NEWS

Monoculture reforestation program overlooks wildlife

09-Sep-2016

New research led by Princeton University and published in the journal Nature Communications finds that China’s Grain-for-Green Program overwhelmingly plants monoculture forests and therefore falls dramatically short of restoring the biodiversity of China’s native forests, which contain many tree species. In its current form, the program fails to benefit, protect and promote biodiversity.

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The researchers conclude that restoring the full complement of native trees that once grew on the land would provide the best outcome for biodiversity. If native forests are unachievable within the current scope of the program, the researchers recommend mixed forests — which contain multiple tree species and more closely resemble natural forests — as a second option. Mixed forests better protect wildlife than monoculture forests, and would not financially burden farmers participating in the program. Both native and mixed forests also help to mitigate climate change.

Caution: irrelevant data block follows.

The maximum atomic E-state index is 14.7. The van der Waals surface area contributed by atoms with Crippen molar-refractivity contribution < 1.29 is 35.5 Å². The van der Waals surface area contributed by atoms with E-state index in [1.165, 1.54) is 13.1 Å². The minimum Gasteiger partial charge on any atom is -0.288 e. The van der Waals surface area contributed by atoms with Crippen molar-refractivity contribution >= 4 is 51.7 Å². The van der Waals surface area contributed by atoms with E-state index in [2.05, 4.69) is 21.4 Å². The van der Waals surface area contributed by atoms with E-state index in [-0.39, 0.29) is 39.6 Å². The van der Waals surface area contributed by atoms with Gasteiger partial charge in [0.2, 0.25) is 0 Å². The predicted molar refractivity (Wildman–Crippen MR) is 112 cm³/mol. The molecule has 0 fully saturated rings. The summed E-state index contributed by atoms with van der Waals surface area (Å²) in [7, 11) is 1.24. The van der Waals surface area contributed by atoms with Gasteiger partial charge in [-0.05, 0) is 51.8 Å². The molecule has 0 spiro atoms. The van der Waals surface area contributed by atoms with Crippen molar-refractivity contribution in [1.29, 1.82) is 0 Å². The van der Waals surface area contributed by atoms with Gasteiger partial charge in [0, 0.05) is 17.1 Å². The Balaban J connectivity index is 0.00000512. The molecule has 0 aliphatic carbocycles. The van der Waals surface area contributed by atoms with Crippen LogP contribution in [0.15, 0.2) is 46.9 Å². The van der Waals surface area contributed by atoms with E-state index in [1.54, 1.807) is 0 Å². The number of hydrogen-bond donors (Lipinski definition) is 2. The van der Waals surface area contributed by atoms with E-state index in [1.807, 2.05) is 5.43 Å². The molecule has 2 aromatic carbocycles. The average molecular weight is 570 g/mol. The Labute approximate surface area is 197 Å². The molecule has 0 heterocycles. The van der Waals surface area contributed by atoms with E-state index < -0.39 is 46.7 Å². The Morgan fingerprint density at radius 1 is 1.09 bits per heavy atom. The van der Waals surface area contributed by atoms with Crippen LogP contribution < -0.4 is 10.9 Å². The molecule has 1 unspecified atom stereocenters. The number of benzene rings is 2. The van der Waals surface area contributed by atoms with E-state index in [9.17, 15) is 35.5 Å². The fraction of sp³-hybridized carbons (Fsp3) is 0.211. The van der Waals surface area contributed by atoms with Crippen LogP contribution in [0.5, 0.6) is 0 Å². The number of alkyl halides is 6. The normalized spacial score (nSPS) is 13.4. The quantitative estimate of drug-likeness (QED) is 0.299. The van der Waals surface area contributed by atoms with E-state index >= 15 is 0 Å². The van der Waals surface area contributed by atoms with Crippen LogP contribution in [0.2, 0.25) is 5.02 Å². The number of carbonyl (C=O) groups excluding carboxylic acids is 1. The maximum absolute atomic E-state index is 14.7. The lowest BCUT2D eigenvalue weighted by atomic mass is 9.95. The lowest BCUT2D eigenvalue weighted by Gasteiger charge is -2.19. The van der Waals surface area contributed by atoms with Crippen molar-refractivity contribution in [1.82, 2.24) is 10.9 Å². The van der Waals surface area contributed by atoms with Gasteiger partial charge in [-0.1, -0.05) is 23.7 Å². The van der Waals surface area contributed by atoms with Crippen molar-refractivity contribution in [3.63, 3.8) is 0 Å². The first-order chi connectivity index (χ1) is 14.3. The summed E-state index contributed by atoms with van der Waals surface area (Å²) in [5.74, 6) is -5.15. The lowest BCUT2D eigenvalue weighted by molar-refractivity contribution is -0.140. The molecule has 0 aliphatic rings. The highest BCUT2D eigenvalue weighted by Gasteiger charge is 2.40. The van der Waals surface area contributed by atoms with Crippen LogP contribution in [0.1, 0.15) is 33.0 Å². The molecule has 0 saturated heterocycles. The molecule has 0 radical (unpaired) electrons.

Opportunities for biodiversity gains under the world’s largest reforestation programme


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